A solicitor who was fined £15,000 because a client paid money into his personal bank account has lost his High Court appeal against the Solicitors Disciplinary Tribunal. 

Alexander Zivancevic was found guilty of misconduct by the tribunal earlier this year after he arranged for a client to pay £900 into his personal account in June 2013.

Zivancevic, who was a consultant solicitor with Hoffman-Bokaei-Moghimi Solicitors at the time, told the tribunal he had forgotten about the payment and had acted only because he was concerned the client might leave the country without settling the bill.

However, the tribunal found that Zivancevic had failed to act with integrity and failed to maintain the trust placed in him and the provision of legal services. He was ordered to pay a £15,000 fine and £5,750 costs.

Zivancevic appealed the judgment on two grounds: the finding of misconduct and the amount of the fine and costs. His counsel described the £15,000 fine as ‘too high and disproportionate with the severity of the offence’.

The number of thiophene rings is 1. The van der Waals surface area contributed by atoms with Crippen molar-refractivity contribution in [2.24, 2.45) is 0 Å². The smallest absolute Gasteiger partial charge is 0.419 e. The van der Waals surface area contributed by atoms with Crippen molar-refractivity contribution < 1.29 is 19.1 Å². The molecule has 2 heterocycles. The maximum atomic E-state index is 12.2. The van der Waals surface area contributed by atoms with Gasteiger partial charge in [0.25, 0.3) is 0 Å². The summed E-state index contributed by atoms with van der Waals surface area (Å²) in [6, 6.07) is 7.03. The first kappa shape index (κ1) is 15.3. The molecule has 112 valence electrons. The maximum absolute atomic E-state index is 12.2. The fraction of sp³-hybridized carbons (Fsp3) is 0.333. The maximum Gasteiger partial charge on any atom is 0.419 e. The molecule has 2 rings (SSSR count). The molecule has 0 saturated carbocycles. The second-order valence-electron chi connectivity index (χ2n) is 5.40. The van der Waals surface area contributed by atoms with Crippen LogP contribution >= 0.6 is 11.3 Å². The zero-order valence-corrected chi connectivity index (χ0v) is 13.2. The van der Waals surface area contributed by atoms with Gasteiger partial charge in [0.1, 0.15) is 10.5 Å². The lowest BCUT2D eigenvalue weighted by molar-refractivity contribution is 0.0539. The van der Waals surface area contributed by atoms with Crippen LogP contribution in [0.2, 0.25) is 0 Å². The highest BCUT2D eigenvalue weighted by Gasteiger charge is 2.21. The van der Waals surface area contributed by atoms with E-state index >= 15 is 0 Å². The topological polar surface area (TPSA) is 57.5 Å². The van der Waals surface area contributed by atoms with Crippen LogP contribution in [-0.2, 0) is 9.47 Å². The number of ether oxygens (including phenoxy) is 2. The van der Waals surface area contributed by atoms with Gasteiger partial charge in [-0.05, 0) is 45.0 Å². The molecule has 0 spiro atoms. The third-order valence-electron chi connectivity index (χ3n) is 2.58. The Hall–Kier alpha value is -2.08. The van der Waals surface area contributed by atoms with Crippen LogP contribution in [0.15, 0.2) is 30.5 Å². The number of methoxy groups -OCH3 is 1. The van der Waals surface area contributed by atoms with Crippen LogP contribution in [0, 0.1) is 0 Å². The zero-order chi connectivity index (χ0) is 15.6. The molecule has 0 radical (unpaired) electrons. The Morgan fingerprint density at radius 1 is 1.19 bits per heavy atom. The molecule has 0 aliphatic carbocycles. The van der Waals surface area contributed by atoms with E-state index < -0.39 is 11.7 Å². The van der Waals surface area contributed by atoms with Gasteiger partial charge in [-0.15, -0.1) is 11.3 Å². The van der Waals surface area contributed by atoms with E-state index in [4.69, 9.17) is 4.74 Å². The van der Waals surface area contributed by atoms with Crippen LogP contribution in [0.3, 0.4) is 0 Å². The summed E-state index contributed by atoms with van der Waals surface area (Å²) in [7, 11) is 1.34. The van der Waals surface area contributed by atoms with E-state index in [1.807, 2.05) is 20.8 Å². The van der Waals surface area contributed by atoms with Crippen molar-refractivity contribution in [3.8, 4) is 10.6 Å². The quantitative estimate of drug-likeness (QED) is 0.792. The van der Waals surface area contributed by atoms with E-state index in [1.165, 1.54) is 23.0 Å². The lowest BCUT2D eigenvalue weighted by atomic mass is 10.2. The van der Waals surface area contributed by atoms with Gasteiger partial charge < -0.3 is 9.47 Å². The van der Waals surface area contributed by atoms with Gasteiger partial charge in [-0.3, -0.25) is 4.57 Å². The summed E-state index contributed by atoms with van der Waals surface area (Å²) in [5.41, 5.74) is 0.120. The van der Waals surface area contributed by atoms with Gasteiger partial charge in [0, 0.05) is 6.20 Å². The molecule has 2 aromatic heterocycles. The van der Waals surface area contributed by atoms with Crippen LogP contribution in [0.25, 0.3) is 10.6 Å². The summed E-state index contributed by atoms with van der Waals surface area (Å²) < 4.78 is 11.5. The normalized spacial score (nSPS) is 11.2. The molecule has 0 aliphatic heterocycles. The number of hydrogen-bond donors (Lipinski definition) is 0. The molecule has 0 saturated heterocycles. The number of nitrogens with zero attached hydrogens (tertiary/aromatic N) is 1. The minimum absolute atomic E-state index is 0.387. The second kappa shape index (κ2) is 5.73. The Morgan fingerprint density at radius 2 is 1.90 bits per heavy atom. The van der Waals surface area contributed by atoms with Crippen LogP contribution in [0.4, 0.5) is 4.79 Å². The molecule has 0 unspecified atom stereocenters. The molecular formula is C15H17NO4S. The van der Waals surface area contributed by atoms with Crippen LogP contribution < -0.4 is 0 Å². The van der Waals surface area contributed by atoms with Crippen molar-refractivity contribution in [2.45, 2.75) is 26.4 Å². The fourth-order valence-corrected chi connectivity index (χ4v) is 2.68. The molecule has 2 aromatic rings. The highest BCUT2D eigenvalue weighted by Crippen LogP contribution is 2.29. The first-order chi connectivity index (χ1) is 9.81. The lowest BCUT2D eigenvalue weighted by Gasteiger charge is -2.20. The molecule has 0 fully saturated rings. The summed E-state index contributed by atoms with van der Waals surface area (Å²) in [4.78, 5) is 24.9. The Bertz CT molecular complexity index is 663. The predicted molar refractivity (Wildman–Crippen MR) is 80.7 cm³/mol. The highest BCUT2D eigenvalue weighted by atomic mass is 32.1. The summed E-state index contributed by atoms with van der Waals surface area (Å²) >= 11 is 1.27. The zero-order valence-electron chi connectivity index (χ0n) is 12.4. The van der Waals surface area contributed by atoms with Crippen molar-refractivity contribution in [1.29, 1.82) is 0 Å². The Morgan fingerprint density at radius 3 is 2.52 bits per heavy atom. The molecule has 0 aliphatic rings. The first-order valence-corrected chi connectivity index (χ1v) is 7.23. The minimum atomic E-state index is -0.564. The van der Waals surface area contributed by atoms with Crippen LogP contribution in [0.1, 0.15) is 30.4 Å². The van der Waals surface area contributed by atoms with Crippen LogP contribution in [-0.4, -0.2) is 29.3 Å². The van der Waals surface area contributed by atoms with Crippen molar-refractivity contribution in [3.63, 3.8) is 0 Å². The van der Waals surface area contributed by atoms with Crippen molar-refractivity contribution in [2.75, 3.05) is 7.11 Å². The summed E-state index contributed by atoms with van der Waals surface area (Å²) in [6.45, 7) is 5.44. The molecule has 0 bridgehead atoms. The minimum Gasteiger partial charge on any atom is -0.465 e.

Mr Justice Walker dismissed the appeal. On the issue of integrity, he said: ‘It would be plainly wrong in law if a tribunal, after finding a breach of a rule and without giving further thought to the matter, automatically made an assumption that there must have been a lack of integrity. But that is not what happened in the present case.’

On public trust, he added: ‘Where, as here, Mr Zivancevic has not succeeded in his complaints about findings of lack of integrity, the circumstances of the present case are such that there is simply no room for him to be able complain about findings that his conduct undermined public trust.’

On the fine, Mr Walker said: ‘It was not suggested that the tribunal had erred in identifying band 3 as the appropriate category, but it was urged that the tribunal had been wrong to set the fine at the very top of the band rather than much lower.

‘I am not persuaded by this submission. This is a case in which the tribunal had found both lack of integrity and failure to maintain the trust placed in Mr Zivancevic and the provision of legal services.The tribunal found Mr Zivancevic’s culpability to be moderately high.’